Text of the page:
Pinal CountyThe expedition followed the Santa Cruz River Valley for several miles before turning north just past Picacho Peak to reach known sources of water. Font and Anza made a detour to survey the Casa Grande ruins. After following the Gila for several miles through what is now the Gila River Indian Community, they camped at Laguna del Hospital (Camp #25). They then continued west, bypassing a bend in the Gila River.
Sites of InterestPicacho Peak State Park and Expedition Camp #21
On October 29, 1775, Father Font describes that the expedition camped at a place "a little beyond a picacho or peak which the Indians called Tacca." Anza called the place, "the flat of El Aquituni." Upon leaving the next day, Anza comments on a, "...lack of water, any of which is found only by rare accident. Nevertheless, no dissatisfaction whatever has been shown by the people who have made the march, and this is a thing to marvel at, especially in the women and children, and their patience under the hardships is an indication of the contentment with which they are accepting their lot." Picacho Peak was often used as a landmark. During the 17th century, the Jesuit priest Father Kino mentioned Picacho Peak in records of his journeys. In 1846, the Mormon Battalion, on their way to California to fight in the war with Mexico, constructed a wagon road through Picacho Pass. Today, Picacho Peak State Park is found a little west of Anza's camp. An Anza Trail interpretive exhibit is found on the west side of the park overlooking a campsite area and the Anza route through the Santa Cruz River valley.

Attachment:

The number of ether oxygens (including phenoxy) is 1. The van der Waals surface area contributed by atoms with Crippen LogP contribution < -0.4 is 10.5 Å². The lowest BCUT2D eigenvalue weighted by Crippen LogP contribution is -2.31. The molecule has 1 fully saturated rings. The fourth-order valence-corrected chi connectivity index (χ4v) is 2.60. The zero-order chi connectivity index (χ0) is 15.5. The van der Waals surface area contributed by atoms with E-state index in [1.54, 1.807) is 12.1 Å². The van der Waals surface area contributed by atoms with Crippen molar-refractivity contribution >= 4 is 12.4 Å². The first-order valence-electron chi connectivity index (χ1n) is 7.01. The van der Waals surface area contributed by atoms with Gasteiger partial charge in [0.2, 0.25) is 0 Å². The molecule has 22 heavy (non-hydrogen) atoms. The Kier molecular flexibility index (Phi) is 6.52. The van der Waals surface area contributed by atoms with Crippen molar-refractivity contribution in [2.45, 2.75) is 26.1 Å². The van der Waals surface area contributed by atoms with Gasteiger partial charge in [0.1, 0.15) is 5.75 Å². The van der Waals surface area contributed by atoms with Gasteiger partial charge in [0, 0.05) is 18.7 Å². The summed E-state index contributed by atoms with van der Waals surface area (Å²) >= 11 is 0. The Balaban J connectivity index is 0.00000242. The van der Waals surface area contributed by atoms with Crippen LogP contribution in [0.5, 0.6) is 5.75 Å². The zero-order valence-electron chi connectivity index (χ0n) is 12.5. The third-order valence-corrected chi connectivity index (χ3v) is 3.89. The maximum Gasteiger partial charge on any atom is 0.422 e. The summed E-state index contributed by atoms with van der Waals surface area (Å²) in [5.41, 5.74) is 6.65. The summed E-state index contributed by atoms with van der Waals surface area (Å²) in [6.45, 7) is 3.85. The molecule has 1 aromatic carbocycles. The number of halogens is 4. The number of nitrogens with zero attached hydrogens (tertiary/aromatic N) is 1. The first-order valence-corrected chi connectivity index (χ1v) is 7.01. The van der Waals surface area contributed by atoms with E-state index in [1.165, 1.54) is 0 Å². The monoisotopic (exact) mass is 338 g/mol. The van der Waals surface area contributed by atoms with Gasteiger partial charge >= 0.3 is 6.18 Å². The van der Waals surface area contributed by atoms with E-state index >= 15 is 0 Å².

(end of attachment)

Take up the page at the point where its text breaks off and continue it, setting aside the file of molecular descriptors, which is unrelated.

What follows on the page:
Casa Grande and Expedition Camps #22-25